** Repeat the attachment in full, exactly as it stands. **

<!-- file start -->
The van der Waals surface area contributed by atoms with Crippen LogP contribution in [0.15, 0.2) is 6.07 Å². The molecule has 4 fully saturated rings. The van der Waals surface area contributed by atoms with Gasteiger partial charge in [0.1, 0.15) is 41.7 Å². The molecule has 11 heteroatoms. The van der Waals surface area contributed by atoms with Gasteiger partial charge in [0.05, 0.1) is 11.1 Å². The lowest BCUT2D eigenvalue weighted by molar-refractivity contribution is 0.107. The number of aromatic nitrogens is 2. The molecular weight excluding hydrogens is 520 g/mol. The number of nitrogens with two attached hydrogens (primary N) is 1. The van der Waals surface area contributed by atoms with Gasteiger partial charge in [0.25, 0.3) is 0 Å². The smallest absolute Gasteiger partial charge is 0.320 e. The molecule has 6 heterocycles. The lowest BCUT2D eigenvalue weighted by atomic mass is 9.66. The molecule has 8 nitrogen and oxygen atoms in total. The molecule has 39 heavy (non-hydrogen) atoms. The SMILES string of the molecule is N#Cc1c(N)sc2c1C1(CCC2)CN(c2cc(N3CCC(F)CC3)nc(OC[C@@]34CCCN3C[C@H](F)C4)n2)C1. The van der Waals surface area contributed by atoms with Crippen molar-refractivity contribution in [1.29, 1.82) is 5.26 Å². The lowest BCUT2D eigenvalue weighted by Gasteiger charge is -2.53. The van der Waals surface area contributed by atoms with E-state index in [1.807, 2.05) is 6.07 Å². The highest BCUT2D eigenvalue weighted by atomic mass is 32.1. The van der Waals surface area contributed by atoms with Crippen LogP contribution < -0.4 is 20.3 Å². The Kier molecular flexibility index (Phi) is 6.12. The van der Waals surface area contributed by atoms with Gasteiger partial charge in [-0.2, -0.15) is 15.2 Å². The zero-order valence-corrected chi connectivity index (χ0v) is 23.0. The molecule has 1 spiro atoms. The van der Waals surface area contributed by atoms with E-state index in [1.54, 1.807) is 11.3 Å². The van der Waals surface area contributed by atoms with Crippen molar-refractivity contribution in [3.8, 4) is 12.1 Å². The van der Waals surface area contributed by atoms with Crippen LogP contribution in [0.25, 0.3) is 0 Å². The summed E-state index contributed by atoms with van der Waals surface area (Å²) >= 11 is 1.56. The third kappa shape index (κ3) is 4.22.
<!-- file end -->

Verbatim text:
The van der Waals surface area contributed by atoms with Crippen LogP contribution in [0.15, 0.2) is 6.07 Å². The molecule has 4 fully saturated rings. The van der Waals surface area contributed by atoms with Gasteiger partial charge in [0.1, 0.15) is 41.7 Å². The molecule has 11 heteroatoms. The van der Waals surface area contributed by atoms with Gasteiger partial charge in [0.05, 0.1) is 11.1 Å². The lowest BCUT2D eigenvalue weighted by molar-refractivity contribution is 0.107. The number of aromatic nitrogens is 2. The molecular weight excluding hydrogens is 520 g/mol. The number of nitrogens with two attached hydrogens (primary N) is 1. The van der Waals surface area contributed by atoms with Gasteiger partial charge in [0.25, 0.3) is 0 Å². The smallest absolute Gasteiger partial charge is 0.320 e. The molecule has 6 heterocycles. The lowest BCUT2D eigenvalue weighted by atomic mass is 9.66. The molecule has 8 nitrogen and oxygen atoms in total. The molecule has 39 heavy (non-hydrogen) atoms. The SMILES string of the molecule is N#Cc1c(N)sc2c1C1(CCC2)CN(c2cc(N3CCC(F)CC3)nc(OC[C@@]34CCCN3C[C@H](F)C4)n2)C1. The van der Waals surface area contributed by atoms with Crippen molar-refractivity contribution in [1.29, 1.82) is 5.26 Å². The lowest BCUT2D eigenvalue weighted by Gasteiger charge is -2.53. The van der Waals surface area contributed by atoms with E-state index in [1.807, 2.05) is 6.07 Å². The highest BCUT2D eigenvalue weighted by atomic mass is 32.1. The van der Waals surface area contributed by atoms with Crippen LogP contribution < -0.4 is 20.3 Å². The Kier molecular flexibility index (Phi) is 6.12. The van der Waals surface area contributed by atoms with Gasteiger partial charge in [-0.2, -0.15) is 15.2 Å². The zero-order valence-corrected chi connectivity index (χ0v) is 23.0. The molecule has 1 spiro atoms. The van der Waals surface area contributed by atoms with E-state index in [1.54, 1.807) is 11.3 Å². The van der Waals surface area contributed by atoms with Crippen molar-refractivity contribution in [3.8, 4) is 12.1 Å². The van der Waals surface area contributed by atoms with Crippen LogP contribution in [0.25, 0.3) is 0 Å². The summed E-state index contributed by atoms with van der Waals surface area (Å²) >= 11 is 1.56. The third kappa shape index (κ3) is 4.22.